Florida State University president Eric Barron has seen the light. His decision to invite faculty leaders to review the controversial donor contract with the Charles G. Koch Foundation is a step toward protecting the academic freedom that has been compromised and removing a stain on the garnet and gold.
Barron initially offered an unqualified defense of a 2008 deal that gives the Koch foundation effective control of the hiring process for two faculty positions in FSU's economics department in exchange for $1.5 million over six years. Barron wasn't even at FSU when the deal was struck, and there were more questions raised at the time by top administrators than it initially appeared. There is no reason for him to defend such an untenable contract.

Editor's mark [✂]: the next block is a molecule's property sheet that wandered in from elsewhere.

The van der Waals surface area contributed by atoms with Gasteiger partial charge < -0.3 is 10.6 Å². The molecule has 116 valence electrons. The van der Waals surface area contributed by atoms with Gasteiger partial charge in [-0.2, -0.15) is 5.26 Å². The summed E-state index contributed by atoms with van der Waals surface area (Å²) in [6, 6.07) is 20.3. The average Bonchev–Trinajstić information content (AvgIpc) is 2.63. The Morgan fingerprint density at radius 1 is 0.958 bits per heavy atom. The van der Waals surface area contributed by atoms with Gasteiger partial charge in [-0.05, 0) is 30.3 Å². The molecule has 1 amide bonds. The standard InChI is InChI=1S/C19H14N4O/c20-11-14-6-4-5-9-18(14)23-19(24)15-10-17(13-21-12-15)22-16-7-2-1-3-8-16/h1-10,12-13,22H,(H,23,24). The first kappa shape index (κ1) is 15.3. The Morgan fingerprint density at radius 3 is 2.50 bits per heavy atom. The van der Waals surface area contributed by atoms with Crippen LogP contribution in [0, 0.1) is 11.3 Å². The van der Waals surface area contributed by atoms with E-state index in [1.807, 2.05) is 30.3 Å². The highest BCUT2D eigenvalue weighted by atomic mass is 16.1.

Now there are signs he is moving in the right direction. Barron sent a message to the university community last week promising to work "to prevent outcomes like this in the future." Asking that FSU's faculty senate steering committee consider the issues surrounding the contract is a reasonable way forward.
The best result would be a clear policy and transparent mechanism that prevents FSU from accepting or keeping any gift from a donor who seeks to control hiring or the direction of academic thinking.